Pride Month: Addressing and Overcoming Health Disparities for LGBTQ+ Cancer Patients
Every June, pride month is celebrated with parades and marches across the country to celebrate diversity, promote dignity and equal rights, and increase visibility.
While the COVID-19 pandemic may have put parades and marches on hold for this year, it is more important than ever to celebrate and support community while also acknowledging that there is much work needed in overcoming health disparities in the LGBTQ+ (lesbian, gay, bisexual, transgender, queer, and the plus sign includes other identities) community.
The LGBTQ+ community has long faced discrimination, bias, stigma, substandard care, and often faces barriers accessing care within the health care system. Cases of discrimination or harassment, and negative experiences with doctors or nurses in the past may cause LGBTQ+ patients to not seek medical attention when a health concern arises.
Barriers to Care
In 2016, the LGBTQ+ community was identified as a “health disparity population” by the National Institute on Minority Health and Health Disparities (NIMHD), noting that mounting evidence shows that the LGBTQ+ “populations have less access to health care and higher burdens of certain diseases, such as depression, cancer, and HIV/AIDS.” Despite recent improvements to legal rights, including June’s landmark U.S. Supreme Court decision that ruled that employers can't fire workers for being gay or transgender, NIMHD reports that stigmatization, hate-violence, and discrimination are still major barriers to the health and well-being of LGBTQ+ individuals. The National LGBT Cancer Project says that LGBTQ+ people of color face even bigger barriers to health equity and access to cancer care due to the combined impact of poor adherence to cancer screening, barriers to adequate health care services, and engagement in cancer-promoting health risk behaviors.
Fear of discrimination is common among the LGBTQ+ community and becomes an even larger problem if their health care provider becomes the source of such discrimination. While the Affordable Care Act (ACA) had protected individuals from discrimination, earlier this month the Trump Administration released a final rule that undermines Section 1557 of the ACA, the law’s primary anti-discrimination provision, by removing explicit protections against discrimination of patients based on sex stereotyping and gender identity by providers and institutions. CSC joined 29 patient organizations in opposing the administration’s rule, as it has the potential to encourage discrimination in health care. Whitman-Walker Health, a CSC Health Care Partner, in conjunction with Lambda Legal and other LGBTQ groups, have sued the Trump administration, arguing that, among other things, the rule violates the Administrative Procedure Act, the Fifth Amendment’s guarantee of equal protection and due process, and the free speech and establishment clauses of the U.S. Constitution.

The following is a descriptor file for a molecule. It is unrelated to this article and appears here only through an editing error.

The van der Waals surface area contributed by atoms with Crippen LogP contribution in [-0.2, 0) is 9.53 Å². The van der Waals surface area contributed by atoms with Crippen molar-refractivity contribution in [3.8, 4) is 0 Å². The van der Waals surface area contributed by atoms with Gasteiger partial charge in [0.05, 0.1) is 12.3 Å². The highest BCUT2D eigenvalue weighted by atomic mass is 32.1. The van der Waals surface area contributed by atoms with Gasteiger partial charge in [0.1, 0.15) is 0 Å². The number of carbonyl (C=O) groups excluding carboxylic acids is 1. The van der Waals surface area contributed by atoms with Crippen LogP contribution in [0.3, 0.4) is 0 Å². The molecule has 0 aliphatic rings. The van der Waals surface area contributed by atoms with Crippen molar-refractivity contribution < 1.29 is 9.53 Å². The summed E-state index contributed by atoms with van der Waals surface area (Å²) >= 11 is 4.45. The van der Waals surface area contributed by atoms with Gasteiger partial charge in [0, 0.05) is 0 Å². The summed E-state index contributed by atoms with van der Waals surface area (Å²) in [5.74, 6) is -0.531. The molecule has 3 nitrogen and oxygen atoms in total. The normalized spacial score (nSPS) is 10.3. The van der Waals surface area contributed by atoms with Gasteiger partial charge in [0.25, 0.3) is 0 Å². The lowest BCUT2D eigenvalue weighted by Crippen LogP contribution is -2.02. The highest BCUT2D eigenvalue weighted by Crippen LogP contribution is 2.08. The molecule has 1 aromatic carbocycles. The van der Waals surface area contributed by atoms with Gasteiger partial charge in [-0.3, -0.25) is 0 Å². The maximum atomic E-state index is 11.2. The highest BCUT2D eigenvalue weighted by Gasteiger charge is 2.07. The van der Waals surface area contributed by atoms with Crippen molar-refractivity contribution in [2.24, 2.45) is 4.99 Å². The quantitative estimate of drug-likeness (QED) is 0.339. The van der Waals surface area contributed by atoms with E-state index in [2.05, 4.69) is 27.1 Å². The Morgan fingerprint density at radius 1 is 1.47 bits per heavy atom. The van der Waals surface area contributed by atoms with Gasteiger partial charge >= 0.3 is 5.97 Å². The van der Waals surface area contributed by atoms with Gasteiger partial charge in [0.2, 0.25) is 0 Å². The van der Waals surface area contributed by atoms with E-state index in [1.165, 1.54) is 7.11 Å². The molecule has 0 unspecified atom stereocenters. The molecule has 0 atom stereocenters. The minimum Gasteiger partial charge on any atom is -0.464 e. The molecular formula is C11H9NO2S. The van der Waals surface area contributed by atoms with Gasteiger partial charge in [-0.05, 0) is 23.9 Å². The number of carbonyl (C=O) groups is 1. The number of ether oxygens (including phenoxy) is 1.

The need for a safe space inside the doctor’s office is critical to the wellbeing of the patient, yet this fear of discrimination can cause many LGBTQ+ people to avoid seeking healthcare. In a 2015 National Center for Transgender Equality Survey report, 23% of transgender respondents did not see a doctor when they needed to because of fear of being mistreated as a transgender person. A study from Lambda Legal showed that 56% of LGB people and 70% of transgender people reported experiencing discrimination by healthcare providers -- including refusal of care, harsh language, and physical roughness because of their sexual orientation or gender identity.
The National LGBT Cancer Network reports that because none of the large national cancer registries and surveys of cancer incidence collect data about sexual orientation or gender identity, we do not know nearly enough about cancer in the LGBTQ+ community.
It is important to understand how to close these gaps, as some studies have shown that the LGBTQ+ community has a higher risk of being diagnosed with some cancers than non-LGBTQ people. According to a 2017 study published in The Journal of Infectious Diseases, gay and bisexual men are about 20 times as likely as heterosexual men to develop anal cancer and a 2000 study analysis of data from more than 93,000 women between ages 59-70 published in the Archives of Family Medicine suggests that lesbian and bisexual women have higher rates of breast and cervical cancer compared to heterosexual women.
LGBTQ+ Cancer Resources
Whitman-Walker Health, a leading nonprofit community health center in Washington, D.C., is committed to meeting the health care needs of LGBTQ+ individuals.
As a Health Care Partner, Whitman-Walker utilizes CSC’s social and emotional support programs. Whitman-Walker assures that people can be themselves at their organization and their health care professionals are dedicated to treating people with dignity, respect, humility, and empathy.
There are other resources help LGBTQ+ patients find pro- LGBTQ+ medical providers to ensure a safe space, including:
- National LGBT Cancer Network
- The National LGBT Cancer Project
- The Gay and Lesbian Medical Association (GLMA)
- National Institutes of Health: Sexual & Gender Minority Research Office